The Colombian central bank weighs the costs of “sterilizing” its purchases of dollars when formulating its policy of reserve accumulation, central bank chief Jose Dario Uribe said.
“The accumulation of reserves always starts from a careful analysis of the costs and the benefits, and of the opportunity costs, being responsible with the country, and taking into account that sterilizing reserve accumulation costs about 9 billion pesos ($4.9 million) for every $100 million bought,” Uribe wrote in a paper published on the central bank’s website today.
Colombia’s peso fell for an eighth day today, its longest losing streak since August 2008, on speculation officials will step up intervention to weaken the currency. Finance Minister Juan Carlos Echeverry said yesterday that he is pleased with the recent fall in the peso while it is too early to declare victory in the “currency war.”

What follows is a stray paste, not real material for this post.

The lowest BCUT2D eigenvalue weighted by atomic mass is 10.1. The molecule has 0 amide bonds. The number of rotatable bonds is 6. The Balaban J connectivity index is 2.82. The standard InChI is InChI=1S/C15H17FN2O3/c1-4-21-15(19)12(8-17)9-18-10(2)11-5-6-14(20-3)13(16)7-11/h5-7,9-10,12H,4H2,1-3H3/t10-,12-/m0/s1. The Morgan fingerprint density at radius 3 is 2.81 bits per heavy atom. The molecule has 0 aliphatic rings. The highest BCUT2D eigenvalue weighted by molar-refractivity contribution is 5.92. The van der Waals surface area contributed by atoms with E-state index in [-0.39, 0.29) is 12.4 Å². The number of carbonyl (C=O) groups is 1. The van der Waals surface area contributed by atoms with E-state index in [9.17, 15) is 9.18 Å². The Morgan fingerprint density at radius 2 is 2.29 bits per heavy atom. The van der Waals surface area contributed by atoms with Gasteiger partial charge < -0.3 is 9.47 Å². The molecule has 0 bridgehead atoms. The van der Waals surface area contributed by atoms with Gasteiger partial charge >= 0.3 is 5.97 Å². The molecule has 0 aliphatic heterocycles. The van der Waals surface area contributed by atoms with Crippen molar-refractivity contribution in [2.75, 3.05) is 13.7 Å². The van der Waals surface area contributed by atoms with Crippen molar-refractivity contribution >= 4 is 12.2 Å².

The central bank never buys reserves “in magnitudes and ways that erode the credibility and reputation of the central bank,” Uribe wrote.
“Massive” exchange rate intervention can cause excess credit growth and asset price bubbles if it is not sterilized, Uribe wrote. If the massive intervention is sterilized, it has high “quasi-fiscal” costs that will sooner or later make the strategy unsustainable, Uribe wrote.
The peso weakened 1.6 percent this week, the biggest fall among major Latin American currencies tracked by Bloomberg. The currency pared its rally this year to 6.5 percent, still the largest among global counterparts after the Hungarian forint and the Chilean peso.
The central bank has intervened in currency markets to have foreign exchange reserves at levels that guarantee international payments, and reduce the country’s vulnerability to external shocks, Uribe said.
The intervention also aimed to moderate episodes of excess volatility, Uribe said.
Central bank board member Cesar Vallejo earlier this week said that policy makers are considering doubling the bank’s daily dollar purchases to $40 million or extending the program beyond its scheduled end in November.